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Approaching Customer Support with Thought and Wit – our Customer Support Lead; Mike Hall

· 7 min read

Where are you originally from?

I am a Kiwi, but I was born in Cairns, Australia. I only spent six weeks there, don't judge me for that! Then growing up, I lived all over New Zealand. I have mostly lived in Christchurch, but I've also lived in Oamaru, Wanaka and spent my twenties in Wellington. On the brink of New Zealand's first Covid lockdown in 2020, I returned to Oamaru to look after my Mum during the lockdown. That brought me back to the South Island, and then I was naturally drawn into the nearest city, Christchurch, and also I have a lot of friends still here from when I lived here before.

How long have you been working at Comet Backup?

Nearly two years. I joined an excellent support team, now I lead a very different - still excellent - support team.

What attracted you to Comet and the Customer Support role?

I was shoulder tapped for the position by someone in the leadership team here at Comet Backup. I was looking for work after moving to Christchurch. I had the right IT experience and qualifications. And I'm also a "grammar pedant" and British comedy fan, so I fit within the culture!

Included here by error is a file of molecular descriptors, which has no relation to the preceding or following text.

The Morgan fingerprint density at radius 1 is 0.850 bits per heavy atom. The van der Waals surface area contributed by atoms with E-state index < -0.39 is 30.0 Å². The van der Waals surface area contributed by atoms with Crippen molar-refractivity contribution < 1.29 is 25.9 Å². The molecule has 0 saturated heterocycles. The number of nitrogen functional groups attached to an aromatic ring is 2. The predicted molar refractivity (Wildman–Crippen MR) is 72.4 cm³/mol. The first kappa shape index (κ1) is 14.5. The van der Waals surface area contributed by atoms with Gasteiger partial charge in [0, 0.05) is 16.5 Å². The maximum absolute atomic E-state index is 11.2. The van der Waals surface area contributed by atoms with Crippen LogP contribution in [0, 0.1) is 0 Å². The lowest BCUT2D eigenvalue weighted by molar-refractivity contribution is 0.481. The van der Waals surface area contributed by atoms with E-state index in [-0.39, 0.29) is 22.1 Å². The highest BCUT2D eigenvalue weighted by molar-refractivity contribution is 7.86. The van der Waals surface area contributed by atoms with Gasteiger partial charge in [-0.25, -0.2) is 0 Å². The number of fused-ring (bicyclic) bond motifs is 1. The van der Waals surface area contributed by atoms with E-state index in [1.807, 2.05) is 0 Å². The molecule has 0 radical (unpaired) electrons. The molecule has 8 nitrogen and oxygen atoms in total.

What is the scope of the Customer Support role at Comet?

I'm the Customer Support Lead here at Comet Backup. The primary role is answering support tickets and taking support calls with customers.

I also provide technical support for onboarding customers. Sometimes onboarding is an extended enquiry, sometimes it is essentially a support call, i.e., "I'm trying to set up my server in a specific configuration". I also look after Tier One Support based in Europe. I'm essentially 2.5-level support; I end up with escalated tickets. I also report on support tickets in general, volume and any trends of note to management.

The role does have the freedom to expand into other areas; for example, sometimes, I also work on special projects like testing specific use cases with Comet, and recently did some work on the IAM side.

What was it that appealed to you about Comet's culture?

I figured that since I knew someone who worked here, and I knew that that person would not put up with a bad environment – then it must be a good place to work. So, I had that indirect recommendation/validation.

How have you found your manager's style of managing you?

I really like how my manager manages me. He is really hands-off, he doesn't micromanage me, but he does watch from afar. He's very proactive at flagging possible issues I might want to consider. He also listens to my views and opinion on important matters.